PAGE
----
Unfortunately, this species is probably extinct (Zhao, 1998; IUCN, 2010). Incidental finds of newts, coming to the surface for fish bait held out by fishermen, date back to the 1970s and 1984. Surveys in the Kunming area, the only locality of this species, have not yielded any newts since 1979. There is even no photo of living animals.
Three factors are held responsible for the presumed extinction of the species: 1. pollution of Kunming Lake, due to growth of Kunming city and increased disposal of industrial waste and domestic sewage in the lake; 2. decrease of suitable habitat by claiming land from the lake, especially in the northern part of the lake; 3. increased presence of natural enemies such as Grass Carp and duck and possibly the introduction of Bull Frogs (Rana catesbeiana) (Zhao, 1998).
A fairly large newt (10–15 cm in total length) among the Cynops species, with a strong tendency to neoteny. Red spot at the corner of the mouth, an arched back, inconspicuous paratoid glands and bluish color of the tail in the male, similar to C. cyanurus (Zhao & Hu, 1988).
Head is a little longer than wide and high in the occipital region. The snout is short and rounded, reaching over the lower jaw. Distinct labial lobe. Eye big, situated dorso-laterally. Paratoid glands small. Gular fold more or less well developed. Stout body, a little higher than wide, no dorsolateral ridges. Tail a little shorter than head and body, compressed at the base and high, featuring a crest on dorsal and ventral sides. Tail end rather pointed. Limbs slender, with four digits on forelimbs and five on hind limbs. Digits do not have claws and are not webbed. Skin smooth, but rougher than, for instance, in C. orientalis. The male has a deep blue tail in the breeding season (Zhao, 1998). The male cloaca is rounded but not very prominent, the female cloaca is a short fold. Color is black on the back, with a distinct orange-colored vertebral ridge extending onto the tail. Occasionally orange spots on head and sides of the body. Color of ventral side red or orange with irregular dark spots, sometimes forming longitudinal rows (Chang, 1936). A noticeable orange-red spot behind the eye, at the corner of the mouth.
Many mature specimens have gill vestiges of various lengths. Individuals measured 119 mm long have complete gills with gill filaments (Fei et al., 2006). One of the type specimens has gills and contains ripe ova (Pope & Boring, 1940). A good illustration is published with the original description (Boulenger, 1905, plate 17; copied in smaller format in Wolterstorff, 1926). Photos of preserved specimens in Wolterstorff (1934, plate 1), who remarked that this newt had a fish-like appearance, adapted to an entirely aquatic life. Fei et al. (2006) report that 12 of 30 adult males and 37 of 60 adult females possess gill vestiges.
All measurements are from Fei et al. (2006).
Male (16 specimens). Total length: 106.6–127.8 mm; snout-vent length: 39.5–67.8 mm; head length: 13.3–18 mm; head width: 10–13.2 mm.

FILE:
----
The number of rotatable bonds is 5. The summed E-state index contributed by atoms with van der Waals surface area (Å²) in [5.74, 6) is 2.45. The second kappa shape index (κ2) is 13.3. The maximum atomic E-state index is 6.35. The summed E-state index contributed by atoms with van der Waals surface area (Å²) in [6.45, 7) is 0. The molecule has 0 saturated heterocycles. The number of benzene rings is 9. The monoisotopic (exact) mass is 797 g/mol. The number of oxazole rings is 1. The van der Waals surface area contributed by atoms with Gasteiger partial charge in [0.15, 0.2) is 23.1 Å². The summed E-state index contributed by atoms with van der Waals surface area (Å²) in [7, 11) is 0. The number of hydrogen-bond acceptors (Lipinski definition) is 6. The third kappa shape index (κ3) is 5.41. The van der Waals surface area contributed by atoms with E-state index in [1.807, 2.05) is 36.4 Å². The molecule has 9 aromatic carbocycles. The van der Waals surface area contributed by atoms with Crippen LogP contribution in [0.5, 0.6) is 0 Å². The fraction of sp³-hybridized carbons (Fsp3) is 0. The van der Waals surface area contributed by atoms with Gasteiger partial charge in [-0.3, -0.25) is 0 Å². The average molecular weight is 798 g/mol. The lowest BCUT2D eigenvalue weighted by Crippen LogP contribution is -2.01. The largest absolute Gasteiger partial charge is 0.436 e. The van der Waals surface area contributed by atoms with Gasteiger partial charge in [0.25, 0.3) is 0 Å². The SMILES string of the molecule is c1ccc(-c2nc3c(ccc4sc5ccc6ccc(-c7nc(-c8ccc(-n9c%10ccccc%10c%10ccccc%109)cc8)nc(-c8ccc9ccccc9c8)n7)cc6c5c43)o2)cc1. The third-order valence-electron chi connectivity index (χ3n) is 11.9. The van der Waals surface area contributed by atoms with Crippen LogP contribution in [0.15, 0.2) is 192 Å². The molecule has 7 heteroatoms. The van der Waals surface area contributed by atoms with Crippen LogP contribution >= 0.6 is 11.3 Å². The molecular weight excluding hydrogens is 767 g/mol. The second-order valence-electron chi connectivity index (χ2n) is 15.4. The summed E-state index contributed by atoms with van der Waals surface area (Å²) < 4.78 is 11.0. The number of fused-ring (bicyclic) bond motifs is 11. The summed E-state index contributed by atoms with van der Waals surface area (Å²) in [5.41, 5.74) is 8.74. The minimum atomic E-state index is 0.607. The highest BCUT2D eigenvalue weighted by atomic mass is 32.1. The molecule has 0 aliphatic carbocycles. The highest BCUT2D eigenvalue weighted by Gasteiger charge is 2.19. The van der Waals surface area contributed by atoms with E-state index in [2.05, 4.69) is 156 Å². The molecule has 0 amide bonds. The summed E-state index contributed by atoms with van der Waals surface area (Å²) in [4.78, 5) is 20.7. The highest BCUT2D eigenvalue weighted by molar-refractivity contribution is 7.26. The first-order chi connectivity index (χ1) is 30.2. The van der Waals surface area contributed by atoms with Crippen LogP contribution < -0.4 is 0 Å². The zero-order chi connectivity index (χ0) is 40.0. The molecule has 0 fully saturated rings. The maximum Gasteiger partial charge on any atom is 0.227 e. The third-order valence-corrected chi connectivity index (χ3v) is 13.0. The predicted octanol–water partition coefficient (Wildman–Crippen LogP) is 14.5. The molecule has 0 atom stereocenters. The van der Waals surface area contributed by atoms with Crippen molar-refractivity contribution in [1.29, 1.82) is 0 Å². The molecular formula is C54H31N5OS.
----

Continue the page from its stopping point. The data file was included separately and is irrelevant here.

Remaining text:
Female (29 specimens). Total length: 110.7–152 mm; snout-vent length: 63.5–80 mm; head length: 17–20.5 mm; head width: 12.5–16.4 mm.
Cynops wolterstorffi was long placed in a separate genus Hypselotriton on the basis of studies in skull morphology (Herre, 1939; Pope & Boring, 1940; Thorn, 1969), but Chang (1936) and Zhao & Hu (1988) considered the species morphologically very similar to C. cyanurus and placed it in Cynops. Local knowledge of this newt is now restricted to reports recorded from a few older fishermen, who were questioned about the occurrence of the newt in the lake (Zhao, 1998). No molecular data are available for this species; DNA extraction from museum specimens may settle its relationship to Cynops cyanurus and other Cynops species.
The species is distributed on six islands of the Ryukyu archipelago, including Amami O Shima, Yorojima and Tokunoshima of the Amami group, and Okinawajima, Sesokojima, and Tokashikijima of the Okinawa group (Hayashi et al., 1992; IUCN, 2010). There are old records about its occurrence on mount Kuanyinshan north of Taipei in Taiwan, but its presence there in recent years has not been confirmed (Zhao & Adler, 1993; Zhao, 1999). The species is presently considered extinct in Taiwan (Zhao, 1998; IUCN, 2010). On Okinawa, the species is rare and occurs in isolated patches of forest (Hayashi et al., 1992; Kato & Ota, 1993). On Tokunoshima the species occurs in and near sugar cane fields, at altitudes of 100 to 200 m, areas which until the mid sixties of the 20th century were covered by forest. Their occurrence in the remaining patches of forest on that island is doubtful (Utsunomiya et al., 1978).
The newt used to be found in shallow waters along the northern part of Kunming Lake, and also in irrigation canals, ponds and swamps. Hibernation would take place in deeper waters of the lake (Zhao, 1998). Population number was large before 1960s; more than 1 newt per 10 square meters of water surface (Fei et al., 2006).
During the breeding season in April and May, thousands of animals were reported swimming among aquatic plants in the shallow parts of the lake's shores. In 1950 the animal was still reported as abundant. Since 1979 no newts have been found (Zhao, 1998).